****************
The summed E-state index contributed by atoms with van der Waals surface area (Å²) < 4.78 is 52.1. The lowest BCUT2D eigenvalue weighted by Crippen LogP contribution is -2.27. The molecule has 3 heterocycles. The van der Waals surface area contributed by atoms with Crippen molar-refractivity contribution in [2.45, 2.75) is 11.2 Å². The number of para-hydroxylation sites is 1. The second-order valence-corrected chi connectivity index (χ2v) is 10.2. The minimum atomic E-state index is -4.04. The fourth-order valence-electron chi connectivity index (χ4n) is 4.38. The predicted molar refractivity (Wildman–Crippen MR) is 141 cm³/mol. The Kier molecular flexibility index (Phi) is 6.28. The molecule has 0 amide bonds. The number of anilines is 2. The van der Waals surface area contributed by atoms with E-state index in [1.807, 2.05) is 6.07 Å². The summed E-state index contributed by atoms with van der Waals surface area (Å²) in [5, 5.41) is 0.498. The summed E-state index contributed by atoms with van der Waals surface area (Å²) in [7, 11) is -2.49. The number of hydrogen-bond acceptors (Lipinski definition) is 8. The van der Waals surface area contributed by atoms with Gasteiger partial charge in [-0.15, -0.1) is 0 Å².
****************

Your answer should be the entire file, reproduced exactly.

The summed E-state index contributed by atoms with van der Waals surface area (Å²) < 4.78 is 52.1. The lowest BCUT2D eigenvalue weighted by Crippen LogP contribution is -2.27. The molecule has 3 heterocycles. The van der Waals surface area contributed by atoms with Crippen molar-refractivity contribution in [2.45, 2.75) is 11.2 Å². The number of para-hydroxylation sites is 1. The second-order valence-corrected chi connectivity index (χ2v) is 10.2. The minimum atomic E-state index is -4.04. The fourth-order valence-electron chi connectivity index (χ4n) is 4.38. The predicted molar refractivity (Wildman–Crippen MR) is 141 cm³/mol. The Kier molecular flexibility index (Phi) is 6.28. The molecule has 0 amide bonds. The number of anilines is 2. The van der Waals surface area contributed by atoms with E-state index in [1.807, 2.05) is 6.07 Å². The summed E-state index contributed by atoms with van der Waals surface area (Å²) in [5, 5.41) is 0.498. The summed E-state index contributed by atoms with van der Waals surface area (Å²) in [7, 11) is -2.49. The number of hydrogen-bond acceptors (Lipinski definition) is 8. The van der Waals surface area contributed by atoms with Gasteiger partial charge in [-0.15, -0.1) is 0 Å².